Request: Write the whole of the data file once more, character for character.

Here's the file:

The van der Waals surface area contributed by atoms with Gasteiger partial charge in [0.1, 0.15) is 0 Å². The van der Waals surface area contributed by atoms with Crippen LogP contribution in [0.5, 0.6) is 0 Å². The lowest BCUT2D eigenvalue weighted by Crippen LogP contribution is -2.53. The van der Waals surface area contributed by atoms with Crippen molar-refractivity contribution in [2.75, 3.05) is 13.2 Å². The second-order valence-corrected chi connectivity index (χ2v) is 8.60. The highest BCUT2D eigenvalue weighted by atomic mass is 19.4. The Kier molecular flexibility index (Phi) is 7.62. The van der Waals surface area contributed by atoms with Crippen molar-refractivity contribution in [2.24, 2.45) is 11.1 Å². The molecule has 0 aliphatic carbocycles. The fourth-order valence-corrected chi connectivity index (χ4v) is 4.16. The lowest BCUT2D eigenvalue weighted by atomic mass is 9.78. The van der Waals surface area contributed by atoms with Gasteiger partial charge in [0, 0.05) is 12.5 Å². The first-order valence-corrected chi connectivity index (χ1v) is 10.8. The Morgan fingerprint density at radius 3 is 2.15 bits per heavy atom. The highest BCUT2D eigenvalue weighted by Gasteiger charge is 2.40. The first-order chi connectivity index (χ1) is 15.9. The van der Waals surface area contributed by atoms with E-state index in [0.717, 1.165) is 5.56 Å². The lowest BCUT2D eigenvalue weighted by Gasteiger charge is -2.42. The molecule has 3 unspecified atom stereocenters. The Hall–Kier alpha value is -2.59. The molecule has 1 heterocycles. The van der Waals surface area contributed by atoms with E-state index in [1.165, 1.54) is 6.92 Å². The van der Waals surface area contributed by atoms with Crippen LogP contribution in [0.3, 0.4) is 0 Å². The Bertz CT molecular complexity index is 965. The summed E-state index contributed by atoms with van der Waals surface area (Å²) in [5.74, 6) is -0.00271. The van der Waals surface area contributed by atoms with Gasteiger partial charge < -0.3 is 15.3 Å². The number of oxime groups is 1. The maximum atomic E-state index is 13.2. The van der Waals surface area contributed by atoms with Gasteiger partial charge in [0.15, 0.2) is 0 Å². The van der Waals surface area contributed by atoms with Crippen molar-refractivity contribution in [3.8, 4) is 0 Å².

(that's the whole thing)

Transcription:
The van der Waals surface area contributed by atoms with Gasteiger partial charge in [0.1, 0.15) is 0 Å². The van der Waals surface area contributed by atoms with Crippen LogP contribution in [0.5, 0.6) is 0 Å². The lowest BCUT2D eigenvalue weighted by Crippen LogP contribution is -2.53. The van der Waals surface area contributed by atoms with Crippen molar-refractivity contribution in [2.75, 3.05) is 13.2 Å². The second-order valence-corrected chi connectivity index (χ2v) is 8.60. The highest BCUT2D eigenvalue weighted by atomic mass is 19.4. The Kier molecular flexibility index (Phi) is 7.62. The van der Waals surface area contributed by atoms with Crippen molar-refractivity contribution in [2.24, 2.45) is 11.1 Å². The molecule has 0 aliphatic carbocycles. The fourth-order valence-corrected chi connectivity index (χ4v) is 4.16. The lowest BCUT2D eigenvalue weighted by atomic mass is 9.78. The van der Waals surface area contributed by atoms with Gasteiger partial charge in [0, 0.05) is 12.5 Å². The first-order valence-corrected chi connectivity index (χ1v) is 10.8. The Morgan fingerprint density at radius 3 is 2.15 bits per heavy atom. The highest BCUT2D eigenvalue weighted by Gasteiger charge is 2.40. The first-order chi connectivity index (χ1) is 15.9. The van der Waals surface area contributed by atoms with E-state index in [0.717, 1.165) is 5.56 Å². The lowest BCUT2D eigenvalue weighted by Gasteiger charge is -2.42. The molecule has 3 unspecified atom stereocenters. The Hall–Kier alpha value is -2.59. The molecule has 1 heterocycles. The van der Waals surface area contributed by atoms with E-state index in [1.165, 1.54) is 6.92 Å². The van der Waals surface area contributed by atoms with Crippen LogP contribution in [0.3, 0.4) is 0 Å². The Bertz CT molecular complexity index is 965. The summed E-state index contributed by atoms with van der Waals surface area (Å²) in [5.74, 6) is -0.00271. The van der Waals surface area contributed by atoms with Gasteiger partial charge < -0.3 is 15.3 Å². The number of oxime groups is 1. The maximum atomic E-state index is 13.2. The van der Waals surface area contributed by atoms with Gasteiger partial charge in [0.15, 0.2) is 0 Å². The van der Waals surface area contributed by atoms with Crippen molar-refractivity contribution in [3.8, 4) is 0 Å².